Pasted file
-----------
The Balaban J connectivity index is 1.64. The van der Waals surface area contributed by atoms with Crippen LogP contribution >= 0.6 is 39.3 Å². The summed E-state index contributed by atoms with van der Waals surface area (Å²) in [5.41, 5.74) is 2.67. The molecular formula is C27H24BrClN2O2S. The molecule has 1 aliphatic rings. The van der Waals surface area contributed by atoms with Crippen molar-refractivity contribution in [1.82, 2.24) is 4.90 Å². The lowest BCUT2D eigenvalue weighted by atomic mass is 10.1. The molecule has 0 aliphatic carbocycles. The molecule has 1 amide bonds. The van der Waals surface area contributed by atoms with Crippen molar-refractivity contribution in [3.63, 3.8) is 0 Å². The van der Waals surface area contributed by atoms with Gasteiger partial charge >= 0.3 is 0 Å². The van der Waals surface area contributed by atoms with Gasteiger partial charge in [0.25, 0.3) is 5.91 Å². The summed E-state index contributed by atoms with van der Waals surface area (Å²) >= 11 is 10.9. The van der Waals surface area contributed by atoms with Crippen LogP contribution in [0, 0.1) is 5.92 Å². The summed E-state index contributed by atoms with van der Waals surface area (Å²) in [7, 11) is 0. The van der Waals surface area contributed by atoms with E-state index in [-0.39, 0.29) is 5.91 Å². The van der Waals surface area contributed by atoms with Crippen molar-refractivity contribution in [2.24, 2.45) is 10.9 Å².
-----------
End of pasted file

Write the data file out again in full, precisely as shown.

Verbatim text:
The Balaban J connectivity index is 1.64. The van der Waals surface area contributed by atoms with Crippen LogP contribution >= 0.6 is 39.3 Å². The summed E-state index contributed by atoms with van der Waals surface area (Å²) in [5.41, 5.74) is 2.67. The molecular formula is C27H24BrClN2O2S. The molecule has 1 aliphatic rings. The van der Waals surface area contributed by atoms with Crippen molar-refractivity contribution in [1.82, 2.24) is 4.90 Å². The lowest BCUT2D eigenvalue weighted by atomic mass is 10.1. The molecule has 0 aliphatic carbocycles. The molecule has 1 amide bonds. The van der Waals surface area contributed by atoms with Crippen molar-refractivity contribution in [3.63, 3.8) is 0 Å². The van der Waals surface area contributed by atoms with Gasteiger partial charge >= 0.3 is 0 Å². The van der Waals surface area contributed by atoms with Gasteiger partial charge in [0.25, 0.3) is 5.91 Å². The summed E-state index contributed by atoms with van der Waals surface area (Å²) >= 11 is 10.9. The van der Waals surface area contributed by atoms with Crippen LogP contribution in [0, 0.1) is 5.92 Å². The summed E-state index contributed by atoms with van der Waals surface area (Å²) in [7, 11) is 0. The van der Waals surface area contributed by atoms with E-state index in [-0.39, 0.29) is 5.91 Å². The van der Waals surface area contributed by atoms with Crippen molar-refractivity contribution in [2.24, 2.45) is 10.9 Å².